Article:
There is no official rule about the use of the word "being." The GMAT just tends to use it in awkward and/or passive constructions; therefore its presence is generally a sign of a wrong answer. If it's in a correct choice, it is most likely to appear at the beginning of a sentence, as in this example:
"Being the president is both difficult and rewarding."
Naturally, if "being" is in the non-underlined portion, or if it appears in every answer choice, then it is being
used correctly. Still, most of its uses are not so good. Here are some examples of GMAT-style wrong choices containing "being":
I was not aware of of the situation being so bad. (Better is: I was not aware that the situation was so bad.)
He was not interested in working hard, but being rich. (Better: He was interested not in working hard, but in becoming rich.)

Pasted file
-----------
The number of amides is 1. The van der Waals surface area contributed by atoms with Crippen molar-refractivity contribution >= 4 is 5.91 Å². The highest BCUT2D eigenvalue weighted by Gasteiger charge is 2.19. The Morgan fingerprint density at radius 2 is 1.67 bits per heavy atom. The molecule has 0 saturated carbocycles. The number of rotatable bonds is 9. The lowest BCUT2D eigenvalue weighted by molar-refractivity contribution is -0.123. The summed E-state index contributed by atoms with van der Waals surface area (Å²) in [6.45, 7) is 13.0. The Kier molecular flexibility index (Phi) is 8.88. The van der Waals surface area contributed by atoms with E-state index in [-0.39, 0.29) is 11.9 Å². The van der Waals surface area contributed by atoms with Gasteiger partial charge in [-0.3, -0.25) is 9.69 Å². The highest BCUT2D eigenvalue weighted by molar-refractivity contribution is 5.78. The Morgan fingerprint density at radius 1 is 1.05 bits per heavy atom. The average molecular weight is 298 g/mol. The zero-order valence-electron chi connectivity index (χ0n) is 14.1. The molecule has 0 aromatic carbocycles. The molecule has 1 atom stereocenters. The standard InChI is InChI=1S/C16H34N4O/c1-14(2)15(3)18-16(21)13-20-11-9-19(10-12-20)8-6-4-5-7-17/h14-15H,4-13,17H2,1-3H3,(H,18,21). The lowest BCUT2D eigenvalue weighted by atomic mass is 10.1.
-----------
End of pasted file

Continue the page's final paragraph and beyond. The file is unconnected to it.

The CFO suggested a reduction in the number of employees being assigned to the project. (Better: Simply remove "being.")
These are just a few examples. It may help to spend some time looking through SC questions that contain "being" and asking "What purpose does the word serve here? Could it be replaced with something better, or simply eliminated? Is there a more direct way to say this that would not require the use of 'being'?"
Still, if you need to make a quick decision, avoiding "being" is usually the way to go.
I hope this helps!
Dmitry Farber | Manhattan GMAT Instructor | New York
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